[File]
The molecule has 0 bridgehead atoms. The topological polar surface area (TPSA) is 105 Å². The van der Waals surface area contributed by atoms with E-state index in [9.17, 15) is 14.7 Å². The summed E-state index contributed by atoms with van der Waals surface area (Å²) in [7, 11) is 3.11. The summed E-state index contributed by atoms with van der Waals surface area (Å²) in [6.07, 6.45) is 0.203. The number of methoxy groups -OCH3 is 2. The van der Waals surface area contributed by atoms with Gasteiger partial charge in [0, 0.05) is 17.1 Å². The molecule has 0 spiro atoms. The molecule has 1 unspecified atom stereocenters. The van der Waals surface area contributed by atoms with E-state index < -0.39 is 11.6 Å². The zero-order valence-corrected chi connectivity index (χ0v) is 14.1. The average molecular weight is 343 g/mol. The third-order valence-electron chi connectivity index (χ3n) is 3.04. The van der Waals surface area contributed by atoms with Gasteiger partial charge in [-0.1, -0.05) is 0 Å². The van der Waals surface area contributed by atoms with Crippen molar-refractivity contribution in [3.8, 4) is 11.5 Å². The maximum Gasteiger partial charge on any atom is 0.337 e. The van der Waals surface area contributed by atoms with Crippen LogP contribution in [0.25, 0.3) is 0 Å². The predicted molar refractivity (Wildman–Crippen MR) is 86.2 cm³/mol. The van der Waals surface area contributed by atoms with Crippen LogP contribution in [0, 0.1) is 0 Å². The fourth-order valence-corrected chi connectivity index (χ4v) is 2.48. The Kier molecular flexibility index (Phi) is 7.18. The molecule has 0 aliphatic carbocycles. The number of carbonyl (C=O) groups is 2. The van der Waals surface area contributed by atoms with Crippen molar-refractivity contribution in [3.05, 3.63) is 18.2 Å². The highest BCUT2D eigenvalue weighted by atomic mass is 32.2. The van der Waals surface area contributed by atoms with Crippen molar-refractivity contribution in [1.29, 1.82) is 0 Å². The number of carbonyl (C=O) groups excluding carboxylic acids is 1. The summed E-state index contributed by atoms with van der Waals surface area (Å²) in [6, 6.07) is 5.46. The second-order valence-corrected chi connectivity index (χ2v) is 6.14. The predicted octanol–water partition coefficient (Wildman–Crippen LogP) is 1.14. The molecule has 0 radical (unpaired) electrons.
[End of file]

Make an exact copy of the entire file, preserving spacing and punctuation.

The molecule has 0 bridgehead atoms. The topological polar surface area (TPSA) is 105 Å². The van der Waals surface area contributed by atoms with E-state index in [9.17, 15) is 14.7 Å². The summed E-state index contributed by atoms with van der Waals surface area (Å²) in [7, 11) is 3.11. The summed E-state index contributed by atoms with van der Waals surface area (Å²) in [6.07, 6.45) is 0.203. The number of methoxy groups -OCH3 is 2. The van der Waals surface area contributed by atoms with Gasteiger partial charge in [0, 0.05) is 17.1 Å². The molecule has 0 spiro atoms. The molecule has 1 unspecified atom stereocenters. The van der Waals surface area contributed by atoms with E-state index < -0.39 is 11.6 Å². The zero-order valence-corrected chi connectivity index (χ0v) is 14.1. The average molecular weight is 343 g/mol. The third-order valence-electron chi connectivity index (χ3n) is 3.04. The van der Waals surface area contributed by atoms with Gasteiger partial charge in [-0.1, -0.05) is 0 Å². The van der Waals surface area contributed by atoms with Crippen molar-refractivity contribution in [3.8, 4) is 11.5 Å². The maximum Gasteiger partial charge on any atom is 0.337 e. The van der Waals surface area contributed by atoms with Crippen LogP contribution in [0.25, 0.3) is 0 Å². The predicted molar refractivity (Wildman–Crippen MR) is 86.2 cm³/mol. The van der Waals surface area contributed by atoms with Crippen LogP contribution in [0, 0.1) is 0 Å². The fourth-order valence-corrected chi connectivity index (χ4v) is 2.48. The Kier molecular flexibility index (Phi) is 7.18. The molecule has 0 aliphatic carbocycles. The number of carbonyl (C=O) groups is 2. The van der Waals surface area contributed by atoms with Crippen molar-refractivity contribution in [3.05, 3.63) is 18.2 Å². The highest BCUT2D eigenvalue weighted by atomic mass is 32.2. The van der Waals surface area contributed by atoms with Crippen molar-refractivity contribution in [1.29, 1.82) is 0 Å². The number of carbonyl (C=O) groups excluding carboxylic acids is 1. The summed E-state index contributed by atoms with van der Waals surface area (Å²) in [6, 6.07) is 5.46. The second-order valence-corrected chi connectivity index (χ2v) is 6.14. The predicted octanol–water partition coefficient (Wildman–Crippen LogP) is 1.14. The molecule has 0 radical (unpaired) electrons.